• In some people, 20 stretches across the face in a straight line. In others (including myself), the lip corners can be pulled and angled down. In the case that the lip corners are angled and stretched downward, 20 can easily be confused with 15. I have observed tech companies commonly mis-tracking 20 as 15. It is important to properly distinguish 15 from 20, because both are key players in different emotions (sadness and fear, respectively).

NOTE: There is a bit of 17 creeping into my 20 in this GIF. You can see the 17 by the dimpling on my chin from mentalis.

lip funneler

orbicularis oris

AU22 - lip funneler - orbicularis oris

  • Commonly confused with 18 – but very different. Again, see my demonstration here on how to tell 18 and 22 apart.
  • Present in some anger prototypes.
  • Important in the creation of “sh” and “ch” sounds.

lip tightener

orbicularis oris

AU23 - lip tightener - orbicularis oris

  • Even more misunderstood than 11!
  • The internet and many textbooks are full of incorrect 23 references. Please read my post on how to observe a proper 23.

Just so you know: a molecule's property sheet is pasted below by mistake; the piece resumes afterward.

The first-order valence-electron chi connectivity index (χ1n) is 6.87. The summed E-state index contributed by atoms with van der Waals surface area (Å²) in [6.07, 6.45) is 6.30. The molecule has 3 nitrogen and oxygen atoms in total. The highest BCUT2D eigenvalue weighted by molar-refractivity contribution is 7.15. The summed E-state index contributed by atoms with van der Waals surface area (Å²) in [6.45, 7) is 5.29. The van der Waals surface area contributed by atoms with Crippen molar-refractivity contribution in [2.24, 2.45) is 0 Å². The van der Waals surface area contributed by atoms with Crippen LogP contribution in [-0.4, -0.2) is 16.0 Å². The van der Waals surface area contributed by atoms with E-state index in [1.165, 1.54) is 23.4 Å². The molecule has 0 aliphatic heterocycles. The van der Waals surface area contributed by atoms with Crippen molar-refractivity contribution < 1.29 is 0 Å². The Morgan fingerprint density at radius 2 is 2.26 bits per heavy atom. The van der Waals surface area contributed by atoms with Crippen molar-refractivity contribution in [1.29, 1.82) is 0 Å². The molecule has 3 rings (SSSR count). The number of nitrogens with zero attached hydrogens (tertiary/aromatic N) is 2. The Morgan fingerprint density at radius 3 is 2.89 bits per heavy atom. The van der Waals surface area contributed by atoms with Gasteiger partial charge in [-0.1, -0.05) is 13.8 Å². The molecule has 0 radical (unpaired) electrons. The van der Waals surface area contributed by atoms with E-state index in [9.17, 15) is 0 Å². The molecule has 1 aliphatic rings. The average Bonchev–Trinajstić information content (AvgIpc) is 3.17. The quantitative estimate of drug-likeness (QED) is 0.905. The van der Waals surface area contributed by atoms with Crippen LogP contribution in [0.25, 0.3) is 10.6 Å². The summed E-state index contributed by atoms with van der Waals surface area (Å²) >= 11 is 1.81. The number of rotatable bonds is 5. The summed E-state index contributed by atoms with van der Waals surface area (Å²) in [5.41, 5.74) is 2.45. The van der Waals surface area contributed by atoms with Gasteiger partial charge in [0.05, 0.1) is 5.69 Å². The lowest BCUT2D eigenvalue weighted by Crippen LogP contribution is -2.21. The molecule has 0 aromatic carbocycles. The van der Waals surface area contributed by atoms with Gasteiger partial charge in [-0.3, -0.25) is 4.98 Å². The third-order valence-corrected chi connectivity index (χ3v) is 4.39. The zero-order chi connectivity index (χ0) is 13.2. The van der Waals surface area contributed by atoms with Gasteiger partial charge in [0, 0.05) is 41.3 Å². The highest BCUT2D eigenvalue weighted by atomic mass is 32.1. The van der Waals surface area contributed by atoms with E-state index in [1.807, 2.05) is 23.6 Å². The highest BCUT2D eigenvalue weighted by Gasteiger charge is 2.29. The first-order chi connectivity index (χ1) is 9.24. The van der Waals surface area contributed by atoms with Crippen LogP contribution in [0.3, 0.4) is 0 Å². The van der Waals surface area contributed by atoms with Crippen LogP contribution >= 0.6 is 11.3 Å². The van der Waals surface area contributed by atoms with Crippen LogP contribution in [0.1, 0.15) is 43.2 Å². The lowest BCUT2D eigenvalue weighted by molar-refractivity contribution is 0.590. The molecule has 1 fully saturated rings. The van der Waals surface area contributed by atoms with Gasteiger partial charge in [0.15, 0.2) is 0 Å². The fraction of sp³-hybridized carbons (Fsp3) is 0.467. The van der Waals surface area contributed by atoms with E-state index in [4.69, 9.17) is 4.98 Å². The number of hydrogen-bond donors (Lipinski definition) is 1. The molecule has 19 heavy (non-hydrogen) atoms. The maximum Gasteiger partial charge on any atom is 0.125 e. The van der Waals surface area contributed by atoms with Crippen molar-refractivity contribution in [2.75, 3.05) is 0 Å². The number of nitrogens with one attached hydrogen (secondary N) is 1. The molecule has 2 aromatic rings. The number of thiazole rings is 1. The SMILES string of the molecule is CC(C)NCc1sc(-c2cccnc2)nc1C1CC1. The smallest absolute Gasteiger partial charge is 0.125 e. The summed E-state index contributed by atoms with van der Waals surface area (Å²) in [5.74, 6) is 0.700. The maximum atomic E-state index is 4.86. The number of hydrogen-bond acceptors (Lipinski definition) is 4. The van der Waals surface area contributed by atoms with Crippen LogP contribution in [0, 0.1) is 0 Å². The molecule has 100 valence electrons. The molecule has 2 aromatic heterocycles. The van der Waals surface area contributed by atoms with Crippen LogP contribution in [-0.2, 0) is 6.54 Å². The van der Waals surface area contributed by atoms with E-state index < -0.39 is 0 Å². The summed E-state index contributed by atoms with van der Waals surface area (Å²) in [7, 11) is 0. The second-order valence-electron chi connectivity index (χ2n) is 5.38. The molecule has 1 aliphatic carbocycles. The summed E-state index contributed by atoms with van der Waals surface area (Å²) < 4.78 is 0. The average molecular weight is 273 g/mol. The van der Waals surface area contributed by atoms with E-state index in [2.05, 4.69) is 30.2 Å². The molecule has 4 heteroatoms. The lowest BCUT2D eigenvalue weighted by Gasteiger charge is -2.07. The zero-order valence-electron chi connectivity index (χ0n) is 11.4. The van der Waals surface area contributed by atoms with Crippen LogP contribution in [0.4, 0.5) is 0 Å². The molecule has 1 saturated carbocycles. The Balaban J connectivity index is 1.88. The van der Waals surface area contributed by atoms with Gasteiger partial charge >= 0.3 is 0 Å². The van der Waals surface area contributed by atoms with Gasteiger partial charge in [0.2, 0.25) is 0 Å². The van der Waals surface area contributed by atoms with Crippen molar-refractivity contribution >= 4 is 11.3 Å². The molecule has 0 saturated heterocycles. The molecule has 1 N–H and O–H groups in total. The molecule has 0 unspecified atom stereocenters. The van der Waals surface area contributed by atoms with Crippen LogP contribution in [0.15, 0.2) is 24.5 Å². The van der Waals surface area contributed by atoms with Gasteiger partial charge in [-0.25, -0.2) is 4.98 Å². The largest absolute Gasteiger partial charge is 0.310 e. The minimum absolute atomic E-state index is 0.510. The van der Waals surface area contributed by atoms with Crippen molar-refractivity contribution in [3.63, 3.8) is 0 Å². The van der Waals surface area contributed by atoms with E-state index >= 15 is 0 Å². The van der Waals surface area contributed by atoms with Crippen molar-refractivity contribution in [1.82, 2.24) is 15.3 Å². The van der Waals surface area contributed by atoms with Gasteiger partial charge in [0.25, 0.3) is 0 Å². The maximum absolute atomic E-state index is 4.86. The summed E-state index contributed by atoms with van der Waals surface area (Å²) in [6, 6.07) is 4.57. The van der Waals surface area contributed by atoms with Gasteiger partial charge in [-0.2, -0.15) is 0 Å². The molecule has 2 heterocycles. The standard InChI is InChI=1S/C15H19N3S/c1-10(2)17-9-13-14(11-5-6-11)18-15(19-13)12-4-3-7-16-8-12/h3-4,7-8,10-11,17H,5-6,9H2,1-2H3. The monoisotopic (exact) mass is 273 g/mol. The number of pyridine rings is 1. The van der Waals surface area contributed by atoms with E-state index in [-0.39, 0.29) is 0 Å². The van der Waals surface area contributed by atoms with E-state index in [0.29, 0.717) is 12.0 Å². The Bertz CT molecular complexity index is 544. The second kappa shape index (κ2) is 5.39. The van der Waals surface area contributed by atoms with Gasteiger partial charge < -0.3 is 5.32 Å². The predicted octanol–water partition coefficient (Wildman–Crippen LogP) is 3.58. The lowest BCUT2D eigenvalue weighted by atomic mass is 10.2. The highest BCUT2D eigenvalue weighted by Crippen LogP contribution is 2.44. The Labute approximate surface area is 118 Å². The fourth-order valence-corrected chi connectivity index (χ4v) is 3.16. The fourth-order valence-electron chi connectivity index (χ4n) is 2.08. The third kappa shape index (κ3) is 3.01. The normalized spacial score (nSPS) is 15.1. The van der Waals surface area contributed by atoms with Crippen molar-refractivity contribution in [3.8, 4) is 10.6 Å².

• Important action in many anger prototypes.

lip presser

orbicularis oris

AU24 - lip presser - orbicularis oris

  • Another anger prototype action.
  • Easily confused with 23 when 23 is done with closed lips.

lips part

depressor labii inferioris or relaxation of mentalis, or orbicularis oris

AU25 - lips part

  • Literally just means the lips are parted and not closed.
  • 25 is not an anatomical description. It is a state: open or closed.
  • Any action in this document that has the lips open, in FACS, should technically be labeled as having a 25.
    • For example, in the AU23 section, the lips are parted; therefore, 25 is also present. I have opted out from including 25 in the AU sections with open lips. I made this decision to reduce excess text and prevent possible confusion Labeling. 25 is mostly important in academic labeling.

jaw drop

masseter, relaxed temporalis and internal pterygoid relaxed

AU26 - jaw drop - masseter, relaxed temporalis and internal pterygoid relaxed

  • Jaws parting to a certain intensity.
  • When jaws part at maximum intensity levels, the jaw drop turns into 27. (See next tab.)

mouth stretch

pterygoids, digastric

  • Jaw dropped at high intensity, creating a pop in the pterygoid area.

lip suck

orbicularis oris

AU28 - lip suck

  • Sometimes referred to as “lip roll.”
  • Lips curled into mouth.
  • Almost always requires slight jaw dropping – but because this is done with closed lips, many do not consider the presence of jaw dropping.
  • Can be confused with 23 or 24 in tracking tech due to the effect of the flesh part of the lips being narrowed from being sucked in.